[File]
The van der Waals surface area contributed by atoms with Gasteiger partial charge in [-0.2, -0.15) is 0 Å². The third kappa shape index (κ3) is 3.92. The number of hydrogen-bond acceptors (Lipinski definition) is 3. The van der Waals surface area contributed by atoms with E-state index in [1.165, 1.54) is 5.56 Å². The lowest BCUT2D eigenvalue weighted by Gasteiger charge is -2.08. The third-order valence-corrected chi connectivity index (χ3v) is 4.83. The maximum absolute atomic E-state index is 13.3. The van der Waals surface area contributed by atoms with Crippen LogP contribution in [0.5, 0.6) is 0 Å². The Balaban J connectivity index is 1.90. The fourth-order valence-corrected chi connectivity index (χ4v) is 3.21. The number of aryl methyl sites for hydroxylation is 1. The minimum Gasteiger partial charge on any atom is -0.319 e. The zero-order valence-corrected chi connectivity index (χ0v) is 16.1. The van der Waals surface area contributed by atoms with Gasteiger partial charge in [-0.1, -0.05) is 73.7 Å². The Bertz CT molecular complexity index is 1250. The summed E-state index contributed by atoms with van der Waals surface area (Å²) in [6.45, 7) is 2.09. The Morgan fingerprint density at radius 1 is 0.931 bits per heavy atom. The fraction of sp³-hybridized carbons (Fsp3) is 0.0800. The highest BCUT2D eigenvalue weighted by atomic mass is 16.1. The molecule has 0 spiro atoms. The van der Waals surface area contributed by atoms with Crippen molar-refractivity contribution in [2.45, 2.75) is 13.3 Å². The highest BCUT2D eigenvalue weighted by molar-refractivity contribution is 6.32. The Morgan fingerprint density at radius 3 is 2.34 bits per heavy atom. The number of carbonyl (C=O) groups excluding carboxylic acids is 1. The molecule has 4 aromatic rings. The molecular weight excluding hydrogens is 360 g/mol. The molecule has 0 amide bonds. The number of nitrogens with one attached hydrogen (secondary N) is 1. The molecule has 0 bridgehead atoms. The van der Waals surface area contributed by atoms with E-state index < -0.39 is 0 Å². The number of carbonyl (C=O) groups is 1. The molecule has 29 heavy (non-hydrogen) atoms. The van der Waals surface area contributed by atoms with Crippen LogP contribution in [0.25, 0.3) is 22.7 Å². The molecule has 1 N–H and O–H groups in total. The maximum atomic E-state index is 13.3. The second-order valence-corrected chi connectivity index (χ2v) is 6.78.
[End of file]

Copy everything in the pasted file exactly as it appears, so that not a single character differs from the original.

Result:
The van der Waals surface area contributed by atoms with Gasteiger partial charge in [-0.2, -0.15) is 0 Å². The third kappa shape index (κ3) is 3.92. The number of hydrogen-bond acceptors (Lipinski definition) is 3. The van der Waals surface area contributed by atoms with E-state index in [1.165, 1.54) is 5.56 Å². The lowest BCUT2D eigenvalue weighted by Gasteiger charge is -2.08. The third-order valence-corrected chi connectivity index (χ3v) is 4.83. The maximum absolute atomic E-state index is 13.3. The van der Waals surface area contributed by atoms with Crippen LogP contribution in [0.5, 0.6) is 0 Å². The Balaban J connectivity index is 1.90. The fourth-order valence-corrected chi connectivity index (χ4v) is 3.21. The number of aryl methyl sites for hydroxylation is 1. The minimum Gasteiger partial charge on any atom is -0.319 e. The zero-order valence-corrected chi connectivity index (χ0v) is 16.1. The van der Waals surface area contributed by atoms with Gasteiger partial charge in [-0.1, -0.05) is 73.7 Å². The Bertz CT molecular complexity index is 1250. The summed E-state index contributed by atoms with van der Waals surface area (Å²) in [6.45, 7) is 2.09. The Morgan fingerprint density at radius 1 is 0.931 bits per heavy atom. The fraction of sp³-hybridized carbons (Fsp3) is 0.0800. The highest BCUT2D eigenvalue weighted by atomic mass is 16.1. The molecule has 0 spiro atoms. The van der Waals surface area contributed by atoms with Crippen molar-refractivity contribution in [2.45, 2.75) is 13.3 Å². The highest BCUT2D eigenvalue weighted by molar-refractivity contribution is 6.32. The Morgan fingerprint density at radius 3 is 2.34 bits per heavy atom. The number of carbonyl (C=O) groups excluding carboxylic acids is 1. The molecule has 4 aromatic rings. The molecular weight excluding hydrogens is 360 g/mol. The molecule has 0 amide bonds. The number of nitrogens with one attached hydrogen (secondary N) is 1. The molecule has 0 bridgehead atoms. The van der Waals surface area contributed by atoms with E-state index < -0.39 is 0 Å². The number of carbonyl (C=O) groups is 1. The molecule has 29 heavy (non-hydrogen) atoms. The van der Waals surface area contributed by atoms with Crippen LogP contribution in [0.25, 0.3) is 22.7 Å². The molecule has 1 N–H and O–H groups in total. The maximum atomic E-state index is 13.3. The second-order valence-corrected chi connectivity index (χ2v) is 6.78.